Craig Kelley #1 Craig Kelley for Cambridge City Council in 2015I want to vote for Craig
Because Neighborhoods Count 

. . . does not make Cambridge a wonderful place to work and a lousy place to live . . .

Jobs versus cars in Cambridgeport

The article on Polaroid's potential riverfront headquarters in the 22 May, 1997 Chronicle raises some interesting issues. Susan Schlesinger, director of the Cambridge Community Development Department, thinks that Polaroid is "proposing a good project and [is] excited about it" while neighbors comment that traffic in the neighborhood "is already congested." Ms. Schlesinger is "looking forward to maintaining that job base here" while neighbors worry about the 250,000 or more cars that might go in and out of the proposed complex each year. It is the classic Cambridge development dilemma- jobs versus quality of life for neighborhood residents.

What Ms. Schlesinger fails to mention, however, and what many other City Officials ignore when they talk of providing jobs for Cambridge's working population, is that only one of four jobs located in Cambridge is actually held by a Cambridge resident. According to Community Development's Draft Economic Growth Policy document, issued in December, 1996, roughly 75,000 of Cambridge's 100,000 jobs go to people who live in 79 other communities as far away as New Hampshire or Rhode Island. If Polaroid meets this average, 1125 of its workers will commute from out-of-town to its proposed headquarters. Many of these workers may enter through a new curb cut at Pleasant Street and expose the surrounding neighborhoods to extreme and unexpected traffic conditions.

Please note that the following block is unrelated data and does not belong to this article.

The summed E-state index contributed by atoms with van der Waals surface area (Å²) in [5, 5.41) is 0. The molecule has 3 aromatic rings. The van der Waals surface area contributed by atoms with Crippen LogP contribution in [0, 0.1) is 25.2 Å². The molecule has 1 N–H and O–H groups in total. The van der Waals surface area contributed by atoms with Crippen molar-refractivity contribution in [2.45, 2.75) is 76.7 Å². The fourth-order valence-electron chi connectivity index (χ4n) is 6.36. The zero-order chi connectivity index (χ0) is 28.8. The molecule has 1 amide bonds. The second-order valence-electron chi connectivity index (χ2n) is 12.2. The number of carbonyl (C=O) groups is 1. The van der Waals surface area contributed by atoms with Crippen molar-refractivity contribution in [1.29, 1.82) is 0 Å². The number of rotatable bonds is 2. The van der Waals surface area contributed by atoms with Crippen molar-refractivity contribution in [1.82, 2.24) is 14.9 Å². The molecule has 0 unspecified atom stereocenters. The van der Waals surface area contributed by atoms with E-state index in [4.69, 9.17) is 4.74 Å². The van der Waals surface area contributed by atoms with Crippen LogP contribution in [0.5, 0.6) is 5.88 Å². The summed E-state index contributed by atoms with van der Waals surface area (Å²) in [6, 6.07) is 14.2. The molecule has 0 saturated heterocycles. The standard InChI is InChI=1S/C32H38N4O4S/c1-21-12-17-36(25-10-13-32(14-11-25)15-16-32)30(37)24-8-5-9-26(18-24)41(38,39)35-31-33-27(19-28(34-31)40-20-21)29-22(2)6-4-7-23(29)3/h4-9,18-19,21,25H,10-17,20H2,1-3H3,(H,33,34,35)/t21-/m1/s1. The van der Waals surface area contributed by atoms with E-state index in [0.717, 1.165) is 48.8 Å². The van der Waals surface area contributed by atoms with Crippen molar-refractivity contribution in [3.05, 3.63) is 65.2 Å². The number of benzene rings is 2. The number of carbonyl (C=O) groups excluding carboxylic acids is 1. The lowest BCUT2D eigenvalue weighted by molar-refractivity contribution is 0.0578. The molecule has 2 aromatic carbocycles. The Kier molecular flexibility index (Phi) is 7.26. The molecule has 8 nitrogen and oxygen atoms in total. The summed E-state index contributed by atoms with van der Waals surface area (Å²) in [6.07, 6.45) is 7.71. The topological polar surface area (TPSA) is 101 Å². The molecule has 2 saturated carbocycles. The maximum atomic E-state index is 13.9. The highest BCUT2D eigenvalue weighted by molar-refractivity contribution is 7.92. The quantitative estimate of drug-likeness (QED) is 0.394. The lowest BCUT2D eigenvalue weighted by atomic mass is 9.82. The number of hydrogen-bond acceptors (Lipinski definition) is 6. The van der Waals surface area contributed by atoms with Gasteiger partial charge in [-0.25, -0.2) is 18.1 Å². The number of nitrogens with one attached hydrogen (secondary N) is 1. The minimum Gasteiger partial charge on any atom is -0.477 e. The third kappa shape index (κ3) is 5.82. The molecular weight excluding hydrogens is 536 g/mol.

Neighborhood activists, whether they live near Memorial Drive or Alewife Brook Parkway, generally have a more common sense approach to such development than their own officials. More jobs for out-of-town workers means more commuter traffic through and around our neighborhoods. Especially for a site such as the Polaroid Site, which is not very convenient to reach by mass transit even for Cambridge residents, the equation is simple. Maintaining or expanding Cambridge's existing job base allows 75,000 people who live someplace else to drive to work in our town and contributes significantly to the traffic congestion that so many of us view as a terrible threat to our residential neighborhoods.

While we all must work someplace, any discussion about jobs in Cambridge must acknowledge that our huge job base does not come without its own peculiar costs. All City officials, including those who work at Community Development, must look beyond the numbers and work to ensure that "maintaining that job base here" does not make Cambridge a wonderful place to work and a lousy place to live.

Cambridge Chronicle
June 1997